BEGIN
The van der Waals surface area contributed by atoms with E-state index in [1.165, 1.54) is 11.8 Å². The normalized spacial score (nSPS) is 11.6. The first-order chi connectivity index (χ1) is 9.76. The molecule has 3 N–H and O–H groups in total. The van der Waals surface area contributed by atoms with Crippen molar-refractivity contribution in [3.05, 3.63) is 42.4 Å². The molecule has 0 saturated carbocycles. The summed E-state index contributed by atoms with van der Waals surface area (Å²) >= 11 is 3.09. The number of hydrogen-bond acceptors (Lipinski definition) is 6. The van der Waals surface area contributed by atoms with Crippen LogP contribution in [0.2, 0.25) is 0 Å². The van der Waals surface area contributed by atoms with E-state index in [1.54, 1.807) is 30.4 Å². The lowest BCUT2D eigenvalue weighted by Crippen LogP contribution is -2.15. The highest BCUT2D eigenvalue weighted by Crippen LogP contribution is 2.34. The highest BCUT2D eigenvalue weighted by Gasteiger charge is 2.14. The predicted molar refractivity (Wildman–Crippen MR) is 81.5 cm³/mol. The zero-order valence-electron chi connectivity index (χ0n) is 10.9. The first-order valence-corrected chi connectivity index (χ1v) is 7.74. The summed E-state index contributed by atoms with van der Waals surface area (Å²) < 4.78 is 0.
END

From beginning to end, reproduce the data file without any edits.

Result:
The van der Waals surface area contributed by atoms with E-state index in [1.165, 1.54) is 11.8 Å². The normalized spacial score (nSPS) is 11.6. The first-order chi connectivity index (χ1) is 9.76. The molecule has 3 N–H and O–H groups in total. The van der Waals surface area contributed by atoms with Crippen molar-refractivity contribution in [3.05, 3.63) is 42.4 Å². The molecule has 0 saturated carbocycles. The summed E-state index contributed by atoms with van der Waals surface area (Å²) >= 11 is 3.09. The number of hydrogen-bond acceptors (Lipinski definition) is 6. The van der Waals surface area contributed by atoms with Crippen LogP contribution in [0.2, 0.25) is 0 Å². The van der Waals surface area contributed by atoms with E-state index in [1.54, 1.807) is 30.4 Å². The lowest BCUT2D eigenvalue weighted by Crippen LogP contribution is -2.15. The highest BCUT2D eigenvalue weighted by Crippen LogP contribution is 2.34. The highest BCUT2D eigenvalue weighted by Gasteiger charge is 2.14. The predicted molar refractivity (Wildman–Crippen MR) is 81.5 cm³/mol. The zero-order valence-electron chi connectivity index (χ0n) is 10.9. The first-order valence-corrected chi connectivity index (χ1v) is 7.74. The summed E-state index contributed by atoms with van der Waals surface area (Å²) < 4.78 is 0.